Lefebure: I’ve always believed that the eyes must travel and constantly experience new things. I study art religiously, because that’s where I draw inspiration. Whether it’s Africa, or Paris, or Greece—when you see new things, you’re able to bring elements of those experiences into your work. As you become more experienced and bolder, you stop giving a shit about other people’s opinions of your work. You realize that you know what you like, and you know what you don’t like, so there’s no reason to follow trends. I’ve developed the vocabulary of Design Army over the years, and I know who we are as an agency. At the same time, we continue to be innovative and constantly move forward. At the end of the day, it’s about trusting your intuition and following your gut feeling, regardless of what other people think. What we’re selling to the client is intangible—it’s not 1+1=2; it’s 1+1=5. To be a successful designer, confidence is absolutely crucial.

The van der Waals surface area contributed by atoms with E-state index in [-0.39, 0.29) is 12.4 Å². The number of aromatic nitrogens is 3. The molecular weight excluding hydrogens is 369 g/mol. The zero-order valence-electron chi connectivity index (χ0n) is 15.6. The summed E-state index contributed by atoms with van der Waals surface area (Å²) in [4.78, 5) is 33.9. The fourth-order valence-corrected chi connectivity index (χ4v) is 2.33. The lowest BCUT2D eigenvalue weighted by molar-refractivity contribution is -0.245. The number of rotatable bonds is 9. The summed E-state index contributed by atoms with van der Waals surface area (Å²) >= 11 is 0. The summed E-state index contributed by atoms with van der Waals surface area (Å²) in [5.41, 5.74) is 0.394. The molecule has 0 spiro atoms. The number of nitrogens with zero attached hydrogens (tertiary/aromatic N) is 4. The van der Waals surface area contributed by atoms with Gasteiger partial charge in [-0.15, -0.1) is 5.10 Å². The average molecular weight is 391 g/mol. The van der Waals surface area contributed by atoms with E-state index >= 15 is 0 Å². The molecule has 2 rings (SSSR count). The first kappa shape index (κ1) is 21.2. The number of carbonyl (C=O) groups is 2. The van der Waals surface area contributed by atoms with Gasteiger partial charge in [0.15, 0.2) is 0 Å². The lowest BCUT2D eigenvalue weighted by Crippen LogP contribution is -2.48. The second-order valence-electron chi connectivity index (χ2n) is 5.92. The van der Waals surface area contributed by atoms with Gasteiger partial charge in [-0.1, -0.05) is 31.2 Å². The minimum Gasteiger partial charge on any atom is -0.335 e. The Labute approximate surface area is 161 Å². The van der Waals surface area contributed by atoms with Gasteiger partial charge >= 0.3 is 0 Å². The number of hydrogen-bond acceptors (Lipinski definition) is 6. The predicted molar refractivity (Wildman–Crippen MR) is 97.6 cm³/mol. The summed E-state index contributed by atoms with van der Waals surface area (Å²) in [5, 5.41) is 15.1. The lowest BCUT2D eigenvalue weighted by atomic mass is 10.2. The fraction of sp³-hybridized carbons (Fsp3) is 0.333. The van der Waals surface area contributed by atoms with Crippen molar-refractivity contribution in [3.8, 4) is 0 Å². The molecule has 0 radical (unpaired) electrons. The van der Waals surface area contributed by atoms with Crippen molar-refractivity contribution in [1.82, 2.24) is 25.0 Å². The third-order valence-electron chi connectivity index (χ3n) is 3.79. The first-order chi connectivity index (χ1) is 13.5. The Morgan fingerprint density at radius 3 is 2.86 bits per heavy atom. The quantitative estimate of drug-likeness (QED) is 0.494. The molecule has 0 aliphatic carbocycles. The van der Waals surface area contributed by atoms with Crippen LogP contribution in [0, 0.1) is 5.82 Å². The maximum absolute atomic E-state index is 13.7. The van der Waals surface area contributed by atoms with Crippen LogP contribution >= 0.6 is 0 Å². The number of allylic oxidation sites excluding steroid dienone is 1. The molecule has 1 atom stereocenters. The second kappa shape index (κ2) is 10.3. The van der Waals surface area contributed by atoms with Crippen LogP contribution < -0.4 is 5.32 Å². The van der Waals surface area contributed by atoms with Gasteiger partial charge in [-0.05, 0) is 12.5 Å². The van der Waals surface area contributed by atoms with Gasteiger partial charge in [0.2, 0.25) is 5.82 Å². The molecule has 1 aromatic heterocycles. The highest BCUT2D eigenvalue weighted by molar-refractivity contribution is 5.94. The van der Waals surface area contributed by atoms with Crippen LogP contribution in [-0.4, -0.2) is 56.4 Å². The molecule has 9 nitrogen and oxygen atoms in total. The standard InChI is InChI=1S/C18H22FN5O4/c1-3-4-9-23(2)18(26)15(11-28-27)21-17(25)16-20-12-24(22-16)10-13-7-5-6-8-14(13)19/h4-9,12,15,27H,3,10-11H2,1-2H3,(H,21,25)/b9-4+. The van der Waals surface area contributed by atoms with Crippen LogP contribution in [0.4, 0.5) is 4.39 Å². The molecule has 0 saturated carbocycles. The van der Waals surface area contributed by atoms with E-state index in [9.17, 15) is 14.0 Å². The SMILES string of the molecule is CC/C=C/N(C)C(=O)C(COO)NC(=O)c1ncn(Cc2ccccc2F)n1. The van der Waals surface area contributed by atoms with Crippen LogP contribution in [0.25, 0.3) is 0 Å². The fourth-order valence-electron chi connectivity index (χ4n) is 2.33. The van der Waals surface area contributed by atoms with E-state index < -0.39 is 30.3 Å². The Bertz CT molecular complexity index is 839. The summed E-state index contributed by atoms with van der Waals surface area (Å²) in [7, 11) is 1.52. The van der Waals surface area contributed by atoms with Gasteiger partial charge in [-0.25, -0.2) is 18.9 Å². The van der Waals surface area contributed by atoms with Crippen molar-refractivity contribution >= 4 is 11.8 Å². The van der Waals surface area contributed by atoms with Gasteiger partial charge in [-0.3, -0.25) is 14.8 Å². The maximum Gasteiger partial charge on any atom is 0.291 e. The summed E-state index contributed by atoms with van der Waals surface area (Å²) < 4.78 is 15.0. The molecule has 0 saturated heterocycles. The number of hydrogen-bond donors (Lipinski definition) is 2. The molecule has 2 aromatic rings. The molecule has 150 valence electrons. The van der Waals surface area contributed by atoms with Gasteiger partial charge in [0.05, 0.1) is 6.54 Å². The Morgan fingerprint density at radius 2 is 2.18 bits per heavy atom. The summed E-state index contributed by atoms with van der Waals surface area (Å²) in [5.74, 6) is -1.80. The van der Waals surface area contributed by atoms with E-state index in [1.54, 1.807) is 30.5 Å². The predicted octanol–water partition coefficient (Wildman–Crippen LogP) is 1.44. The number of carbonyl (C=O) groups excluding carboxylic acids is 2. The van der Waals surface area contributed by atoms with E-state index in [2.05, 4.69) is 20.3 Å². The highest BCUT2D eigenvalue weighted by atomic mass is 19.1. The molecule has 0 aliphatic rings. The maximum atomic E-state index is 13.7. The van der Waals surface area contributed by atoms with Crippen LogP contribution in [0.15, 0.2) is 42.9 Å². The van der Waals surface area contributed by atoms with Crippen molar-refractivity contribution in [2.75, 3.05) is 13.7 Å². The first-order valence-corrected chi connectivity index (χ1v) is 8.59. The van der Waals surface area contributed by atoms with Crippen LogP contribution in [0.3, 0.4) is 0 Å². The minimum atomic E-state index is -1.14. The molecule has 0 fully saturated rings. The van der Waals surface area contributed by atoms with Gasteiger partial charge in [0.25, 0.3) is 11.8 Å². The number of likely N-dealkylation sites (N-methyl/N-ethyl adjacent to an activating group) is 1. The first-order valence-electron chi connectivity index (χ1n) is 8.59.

Photos by Lefebure, @pumlefebure
Maschmeyer: I put my head down and work the work from every possible angle until I erase 90% of my dread. But that last 10% sticks around because you never know what’s going to happen when you present the work or make it public.
Mathews Hale: I try not to read too many design blogs. Most of them are filled with mindless chatter and not real critical critiques. I also surround myself with talented, creative people.
Foley: This is definitely something I do struggle with. Mostly I don’t feel confident at all, and for a long time that was something that was a huge hinderance to my work, as I would discard piece after piece I wasn’t happy with. Over time and with much perseverance, I learned to fix problem-pieces instead of simply starting over. This really is the only way to learn what isn’t working and more importantly why it isn’t working! The confidence and experience gained from completing a painting or drawing you’ve been on such a journey with is absolutely priceless and something that will serve you well in future work.